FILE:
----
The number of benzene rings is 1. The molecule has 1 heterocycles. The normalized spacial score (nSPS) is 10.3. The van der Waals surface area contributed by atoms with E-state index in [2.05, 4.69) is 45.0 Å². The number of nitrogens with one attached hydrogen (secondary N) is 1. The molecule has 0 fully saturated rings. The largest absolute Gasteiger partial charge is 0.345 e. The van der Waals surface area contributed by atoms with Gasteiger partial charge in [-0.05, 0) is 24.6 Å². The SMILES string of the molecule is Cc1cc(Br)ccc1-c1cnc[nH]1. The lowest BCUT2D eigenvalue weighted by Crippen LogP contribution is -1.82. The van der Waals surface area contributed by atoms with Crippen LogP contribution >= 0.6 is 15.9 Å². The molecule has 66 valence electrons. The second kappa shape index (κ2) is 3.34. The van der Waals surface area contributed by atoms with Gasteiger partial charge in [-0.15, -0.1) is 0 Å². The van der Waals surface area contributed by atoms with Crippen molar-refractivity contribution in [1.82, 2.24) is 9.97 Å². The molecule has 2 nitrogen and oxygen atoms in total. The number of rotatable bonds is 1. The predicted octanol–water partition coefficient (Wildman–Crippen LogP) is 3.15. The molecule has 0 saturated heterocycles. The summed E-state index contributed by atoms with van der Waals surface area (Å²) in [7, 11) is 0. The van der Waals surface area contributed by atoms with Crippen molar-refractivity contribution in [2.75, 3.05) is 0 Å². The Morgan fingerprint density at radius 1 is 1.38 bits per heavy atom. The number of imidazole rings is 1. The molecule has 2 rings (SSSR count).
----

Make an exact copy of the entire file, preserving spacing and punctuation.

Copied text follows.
The number of benzene rings is 1. The molecule has 1 heterocycles. The normalized spacial score (nSPS) is 10.3. The van der Waals surface area contributed by atoms with E-state index in [2.05, 4.69) is 45.0 Å². The number of nitrogens with one attached hydrogen (secondary N) is 1. The molecule has 0 fully saturated rings. The largest absolute Gasteiger partial charge is 0.345 e. The van der Waals surface area contributed by atoms with Gasteiger partial charge in [-0.05, 0) is 24.6 Å². The SMILES string of the molecule is Cc1cc(Br)ccc1-c1cnc[nH]1. The lowest BCUT2D eigenvalue weighted by Crippen LogP contribution is -1.82. The van der Waals surface area contributed by atoms with Crippen LogP contribution >= 0.6 is 15.9 Å². The molecule has 66 valence electrons. The second kappa shape index (κ2) is 3.34. The van der Waals surface area contributed by atoms with Gasteiger partial charge in [-0.15, -0.1) is 0 Å². The van der Waals surface area contributed by atoms with Crippen molar-refractivity contribution in [1.82, 2.24) is 9.97 Å². The molecule has 2 nitrogen and oxygen atoms in total. The number of rotatable bonds is 1. The predicted octanol–water partition coefficient (Wildman–Crippen LogP) is 3.15. The molecule has 0 saturated heterocycles. The summed E-state index contributed by atoms with van der Waals surface area (Å²) in [7, 11) is 0. The van der Waals surface area contributed by atoms with Crippen molar-refractivity contribution in [2.75, 3.05) is 0 Å². The Morgan fingerprint density at radius 1 is 1.38 bits per heavy atom. The number of imidazole rings is 1. The molecule has 2 rings (SSSR count).